Awodey:

A

monoid(sometimes called a semigroup with unit) is a set M equipped with a binary operation·: M × M => Mand a distinguished “unit” element u ∈ M such that for all x, y, z ∈ M,

- x · (y · z) = (x · y) · z
- u · x = x = x · u
Equivalently, a monoid is a category with just one object. The arrows of the category are the elements of the monoid. In particular, the identity arrow is the unit element

u. Composition of arrows is the binary operation m · n for the monoid.

See Monoid from day 4 for how Monoid is encoded in Cats.

```
trait Monoid[@sp(Int, Long, Float, Double) A] extends Any with Semigroup[A] {
def empty: A
....
}
trait Semigroup[@sp(Int, Long, Float, Double) A] extends Any with Serializable {
def combine(x: A, y: A): A
....
}
```

Here is addition of `Int`

and `0`

:

```
scala> 10 |+| Monoid[Int].empty
res26: Int = 10
```

The idea that these monoids are categories with one object and that elements are arrows used to sound so alien to me, but now it’s a bit more understandable since we were exposed to singleton.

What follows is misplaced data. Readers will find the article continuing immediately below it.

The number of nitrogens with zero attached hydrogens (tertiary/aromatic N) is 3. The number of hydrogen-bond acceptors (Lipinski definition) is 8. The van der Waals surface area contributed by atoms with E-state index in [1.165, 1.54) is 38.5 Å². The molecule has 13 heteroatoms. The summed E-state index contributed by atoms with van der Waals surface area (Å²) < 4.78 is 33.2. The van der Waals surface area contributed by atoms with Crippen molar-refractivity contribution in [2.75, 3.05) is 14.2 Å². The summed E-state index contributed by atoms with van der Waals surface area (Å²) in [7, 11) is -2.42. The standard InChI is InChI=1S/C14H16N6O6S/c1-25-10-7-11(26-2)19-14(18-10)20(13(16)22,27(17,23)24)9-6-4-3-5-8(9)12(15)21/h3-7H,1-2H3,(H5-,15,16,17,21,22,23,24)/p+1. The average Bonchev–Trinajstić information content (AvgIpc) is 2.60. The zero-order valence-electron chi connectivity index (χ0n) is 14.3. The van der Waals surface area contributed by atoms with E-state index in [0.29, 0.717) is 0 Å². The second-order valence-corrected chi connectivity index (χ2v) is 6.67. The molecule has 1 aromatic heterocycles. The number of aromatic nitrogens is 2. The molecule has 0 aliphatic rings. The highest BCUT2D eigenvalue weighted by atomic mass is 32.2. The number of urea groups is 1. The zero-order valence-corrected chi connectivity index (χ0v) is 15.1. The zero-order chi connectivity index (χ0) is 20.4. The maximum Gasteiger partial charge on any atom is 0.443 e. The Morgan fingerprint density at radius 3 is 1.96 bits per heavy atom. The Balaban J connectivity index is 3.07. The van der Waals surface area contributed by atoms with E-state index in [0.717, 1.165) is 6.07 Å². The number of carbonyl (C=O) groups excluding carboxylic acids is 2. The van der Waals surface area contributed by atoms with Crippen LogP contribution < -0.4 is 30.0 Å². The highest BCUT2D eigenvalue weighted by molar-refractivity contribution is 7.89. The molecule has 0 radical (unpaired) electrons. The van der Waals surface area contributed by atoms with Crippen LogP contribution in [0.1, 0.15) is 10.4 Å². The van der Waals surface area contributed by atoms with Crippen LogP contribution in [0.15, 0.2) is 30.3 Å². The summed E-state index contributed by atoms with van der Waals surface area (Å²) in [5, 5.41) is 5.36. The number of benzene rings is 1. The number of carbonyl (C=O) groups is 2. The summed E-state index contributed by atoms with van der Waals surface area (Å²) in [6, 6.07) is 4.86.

Note in the above monoid (Int, +), arrows are literally 0, 1, 2, etc, and that they are *not functions*.

There’s another category related to monoids.
The category of monoids and functions that preserve the monoid structure is denoted by **Mon**. These arrows that preserve structure are called *homomorphism*.

In detail, a homomorphism from a monoid M to a monoid N is a function h: M => N such that for all m, n ∈ M,

- h(m ·
_{M}n) = h(m) ·_{N}h(n)- h(u
_{M}) = u_{N}

Since a monoid is a category, a monoid homomorphism is a special case of functors.

herding cats — Monoid as categories